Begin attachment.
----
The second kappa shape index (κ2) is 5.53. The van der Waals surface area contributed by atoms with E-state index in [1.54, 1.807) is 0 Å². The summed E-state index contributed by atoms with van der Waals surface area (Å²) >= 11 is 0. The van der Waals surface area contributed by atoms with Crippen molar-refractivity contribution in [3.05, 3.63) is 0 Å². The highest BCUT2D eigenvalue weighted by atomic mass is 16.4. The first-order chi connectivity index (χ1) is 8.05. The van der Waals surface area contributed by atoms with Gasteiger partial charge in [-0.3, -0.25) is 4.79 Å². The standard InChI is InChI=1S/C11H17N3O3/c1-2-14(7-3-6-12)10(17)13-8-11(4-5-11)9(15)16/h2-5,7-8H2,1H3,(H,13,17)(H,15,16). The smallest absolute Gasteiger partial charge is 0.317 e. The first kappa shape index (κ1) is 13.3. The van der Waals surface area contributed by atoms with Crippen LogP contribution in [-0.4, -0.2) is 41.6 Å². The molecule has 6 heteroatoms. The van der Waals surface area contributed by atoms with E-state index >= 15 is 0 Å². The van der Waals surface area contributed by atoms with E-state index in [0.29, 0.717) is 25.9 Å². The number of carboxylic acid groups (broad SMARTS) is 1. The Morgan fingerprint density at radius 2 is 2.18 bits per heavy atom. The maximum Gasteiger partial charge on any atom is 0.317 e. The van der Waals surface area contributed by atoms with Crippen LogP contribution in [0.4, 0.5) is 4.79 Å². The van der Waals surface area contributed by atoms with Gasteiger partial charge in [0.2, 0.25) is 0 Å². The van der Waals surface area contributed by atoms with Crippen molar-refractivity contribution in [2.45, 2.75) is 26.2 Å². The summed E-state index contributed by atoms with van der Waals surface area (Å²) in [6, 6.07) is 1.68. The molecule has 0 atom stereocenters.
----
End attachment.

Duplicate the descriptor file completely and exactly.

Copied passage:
The second kappa shape index (κ2) is 5.53. The van der Waals surface area contributed by atoms with E-state index in [1.54, 1.807) is 0 Å². The summed E-state index contributed by atoms with van der Waals surface area (Å²) >= 11 is 0. The van der Waals surface area contributed by atoms with Crippen molar-refractivity contribution in [3.05, 3.63) is 0 Å². The highest BCUT2D eigenvalue weighted by atomic mass is 16.4. The first-order chi connectivity index (χ1) is 8.05. The van der Waals surface area contributed by atoms with Gasteiger partial charge in [-0.3, -0.25) is 4.79 Å². The standard InChI is InChI=1S/C11H17N3O3/c1-2-14(7-3-6-12)10(17)13-8-11(4-5-11)9(15)16/h2-5,7-8H2,1H3,(H,13,17)(H,15,16). The smallest absolute Gasteiger partial charge is 0.317 e. The first kappa shape index (κ1) is 13.3. The van der Waals surface area contributed by atoms with Crippen LogP contribution in [-0.4, -0.2) is 41.6 Å². The molecule has 6 heteroatoms. The van der Waals surface area contributed by atoms with E-state index >= 15 is 0 Å². The van der Waals surface area contributed by atoms with E-state index in [0.29, 0.717) is 25.9 Å². The number of carboxylic acid groups (broad SMARTS) is 1. The Morgan fingerprint density at radius 2 is 2.18 bits per heavy atom. The maximum Gasteiger partial charge on any atom is 0.317 e. The van der Waals surface area contributed by atoms with Crippen LogP contribution in [0.4, 0.5) is 4.79 Å². The van der Waals surface area contributed by atoms with Gasteiger partial charge in [0.2, 0.25) is 0 Å². The van der Waals surface area contributed by atoms with Crippen molar-refractivity contribution in [2.45, 2.75) is 26.2 Å². The summed E-state index contributed by atoms with van der Waals surface area (Å²) in [6, 6.07) is 1.68. The molecule has 0 atom stereocenters.